But Rayph Ivoryfist would get close. Smear Kond could sneak up on him. Dreark would make Smaug tremble. I fear that somehow the mighty, world-moving powers within my books will make me less grim, that I might lose some street cred. I might have readers who shrug and drop me, thinking they want lower fantasy than I am prepared to give them.
To them I say, please forgive. There is a monster in here. He scares me. I must fight him the best I can. Smaug is watching. Smaug is waiting.
Find out more about Jesse’s books here: https://www.amazon.com/Jesse-Teller/e/B01G0ZB7JG/ref=sr_tc_2_0?qid=1526242642&sr=1-2-ent
Finally the audiobook of ‘Exile’ narrated by John Pirhalla is available
Also ‘Exile’ is on sale for 99p/99c from now until April 14th along with a load of other excellent books. Get in there! More details here: http://mlspencerfiction.com/grimdarklings.html
Just a brief update.
I was able to stop the Filgastrim shots after last week’s blood result which was the first marker of progress. This week’s result confirms further progress – my platelet levels are now in normal range (just) and the other blood markers are all moving the right way. Still no side effects.
I’ve now been on the full therapeutic dose of Venetoclax for 1 week and I still feel fine – no side effects. The lymph nodes in my groin and neck have gone down, and the blood test I took this morning shows the beginning of an improvement with my neutrophil levels above 1; for comparison 4 weeks ago they were 0.6. I hope this is real and will continue. The first real marker is being able to stop the daily Filgastrim injections (bone marrow stimulant).
I also hope there will be good news about the audiobook of Exile soon.
So I’m coming to the end of my second week on Venetoclax, which means I’m now taking 50mg/day and heading for 100mg/day on Wednesday. So far so good, no side effects other than many more trips to the toilet because of the extra fluids I’m drinking to ward off Tumour Lysis Syndrome (look it up, it’s not nice).
I took part in the annual Lighwater Village Quiz on Friday with my usual team. I haven’t been able to take part for the last 3 or 4 years, though my team did win without me one year. As usual we won the very demanding 100 question table quiz, and I was able to hear most of the questions as they were read out. We then lost in the semi-final up on stage in the ‘fastest finger first’ buzzer round. Was I restricted by my hearing in answering the questions quickly? Yes, I think so. Would we have beaten the team that defeated us if I was 100%? I doubt it, they were very good and went on to win the title.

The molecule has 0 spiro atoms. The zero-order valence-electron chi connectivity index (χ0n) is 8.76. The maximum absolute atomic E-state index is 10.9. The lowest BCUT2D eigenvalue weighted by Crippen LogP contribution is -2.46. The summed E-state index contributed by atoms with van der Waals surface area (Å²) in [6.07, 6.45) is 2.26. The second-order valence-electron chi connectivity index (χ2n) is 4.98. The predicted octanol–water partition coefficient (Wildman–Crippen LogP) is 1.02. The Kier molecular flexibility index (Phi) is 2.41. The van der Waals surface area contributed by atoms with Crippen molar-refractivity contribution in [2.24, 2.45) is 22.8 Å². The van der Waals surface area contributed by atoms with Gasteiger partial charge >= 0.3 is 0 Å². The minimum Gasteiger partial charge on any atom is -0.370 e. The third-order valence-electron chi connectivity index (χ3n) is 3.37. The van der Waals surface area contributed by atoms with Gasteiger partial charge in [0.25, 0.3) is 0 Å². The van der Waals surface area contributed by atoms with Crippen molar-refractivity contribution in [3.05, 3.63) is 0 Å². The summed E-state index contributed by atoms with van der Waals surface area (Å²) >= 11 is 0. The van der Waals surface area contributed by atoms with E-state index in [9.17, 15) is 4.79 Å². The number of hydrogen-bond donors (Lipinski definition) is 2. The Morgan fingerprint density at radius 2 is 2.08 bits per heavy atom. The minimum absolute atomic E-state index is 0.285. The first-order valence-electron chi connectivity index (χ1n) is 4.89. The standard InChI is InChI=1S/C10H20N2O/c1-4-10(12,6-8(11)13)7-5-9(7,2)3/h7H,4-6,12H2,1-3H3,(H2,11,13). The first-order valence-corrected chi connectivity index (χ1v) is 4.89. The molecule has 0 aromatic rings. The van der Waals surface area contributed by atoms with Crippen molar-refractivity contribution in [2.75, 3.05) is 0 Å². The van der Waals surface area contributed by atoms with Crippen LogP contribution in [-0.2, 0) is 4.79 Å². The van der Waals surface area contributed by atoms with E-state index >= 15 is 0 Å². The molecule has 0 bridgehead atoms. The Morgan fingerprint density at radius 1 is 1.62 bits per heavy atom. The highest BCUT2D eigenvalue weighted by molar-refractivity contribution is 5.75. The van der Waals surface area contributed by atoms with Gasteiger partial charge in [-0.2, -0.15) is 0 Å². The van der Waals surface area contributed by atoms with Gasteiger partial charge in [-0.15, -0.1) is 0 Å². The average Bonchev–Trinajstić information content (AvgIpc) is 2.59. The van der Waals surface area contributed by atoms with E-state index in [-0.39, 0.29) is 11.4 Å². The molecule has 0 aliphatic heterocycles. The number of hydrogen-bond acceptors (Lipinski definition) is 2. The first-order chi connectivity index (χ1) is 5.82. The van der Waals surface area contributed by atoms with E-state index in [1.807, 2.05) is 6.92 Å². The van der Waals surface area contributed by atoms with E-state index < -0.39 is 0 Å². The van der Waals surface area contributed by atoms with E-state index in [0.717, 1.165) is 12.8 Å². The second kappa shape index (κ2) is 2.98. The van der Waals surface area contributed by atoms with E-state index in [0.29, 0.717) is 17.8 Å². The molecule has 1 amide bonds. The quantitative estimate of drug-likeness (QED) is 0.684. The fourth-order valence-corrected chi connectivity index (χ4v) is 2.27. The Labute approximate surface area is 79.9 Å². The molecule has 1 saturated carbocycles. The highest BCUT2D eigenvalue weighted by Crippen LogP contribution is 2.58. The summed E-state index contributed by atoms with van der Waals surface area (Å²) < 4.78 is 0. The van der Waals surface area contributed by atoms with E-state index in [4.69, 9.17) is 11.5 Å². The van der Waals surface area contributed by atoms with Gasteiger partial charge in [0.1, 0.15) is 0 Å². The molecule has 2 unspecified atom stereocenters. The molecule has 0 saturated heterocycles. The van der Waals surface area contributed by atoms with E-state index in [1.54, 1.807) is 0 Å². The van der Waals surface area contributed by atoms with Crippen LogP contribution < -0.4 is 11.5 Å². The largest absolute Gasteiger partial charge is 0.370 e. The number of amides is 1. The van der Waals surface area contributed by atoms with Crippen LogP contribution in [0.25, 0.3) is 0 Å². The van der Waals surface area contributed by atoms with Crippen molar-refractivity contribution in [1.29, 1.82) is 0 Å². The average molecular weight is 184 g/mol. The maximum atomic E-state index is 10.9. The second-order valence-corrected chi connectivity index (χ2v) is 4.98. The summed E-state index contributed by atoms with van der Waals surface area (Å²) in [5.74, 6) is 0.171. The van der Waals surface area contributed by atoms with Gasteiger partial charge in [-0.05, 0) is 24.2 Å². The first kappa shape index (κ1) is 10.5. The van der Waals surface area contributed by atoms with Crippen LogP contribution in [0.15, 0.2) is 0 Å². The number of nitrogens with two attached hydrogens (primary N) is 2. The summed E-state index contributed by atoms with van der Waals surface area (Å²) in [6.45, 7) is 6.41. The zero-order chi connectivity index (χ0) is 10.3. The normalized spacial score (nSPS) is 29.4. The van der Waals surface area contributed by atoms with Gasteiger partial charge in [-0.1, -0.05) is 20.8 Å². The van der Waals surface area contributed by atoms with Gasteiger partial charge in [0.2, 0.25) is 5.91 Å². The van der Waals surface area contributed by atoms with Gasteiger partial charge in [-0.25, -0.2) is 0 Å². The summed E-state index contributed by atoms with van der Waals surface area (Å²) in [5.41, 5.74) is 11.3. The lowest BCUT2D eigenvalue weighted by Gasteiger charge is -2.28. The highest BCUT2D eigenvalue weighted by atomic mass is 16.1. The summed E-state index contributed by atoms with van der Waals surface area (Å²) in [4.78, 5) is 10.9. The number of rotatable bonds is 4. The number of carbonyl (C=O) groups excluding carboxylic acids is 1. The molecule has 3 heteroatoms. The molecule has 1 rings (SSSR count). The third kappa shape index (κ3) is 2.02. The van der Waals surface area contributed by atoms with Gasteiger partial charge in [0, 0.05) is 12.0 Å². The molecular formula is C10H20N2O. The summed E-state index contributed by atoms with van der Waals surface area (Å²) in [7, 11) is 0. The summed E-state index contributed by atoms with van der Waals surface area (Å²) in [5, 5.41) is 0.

I’m due to start on Venetoclax next week and escalating the dose up to the full 400mg/day will take 5 weeks. Venetoclax is new, so new that I’m the first patient at Frimley Park to take it. So they’re being ultra cautious, and I have to be admitted to be monitored for the first doses and the early escalations. Tumour Lysis Syndrome is one of the major side-effects and that is nasty. Hopefully when I’m stabilised on a suitable dose the other side effects will be tolerable because I’ve got used to feeling good in the past 7 weeks since I stopped Ibrutinib. I’ve been propped up by daily injections of a synthetic bone marrow stimulant which is effective but can’t be used long-term.
So I apologise if I disappear for a month or so while I’m getting used to this new stuff. I hope to reappear in March and get to Eastercon and maybe a Southampton match or two (though given their current form I’m not sure I want to see them).
The current work-in-progress is trundling along and I hope to have a finished first draft this year.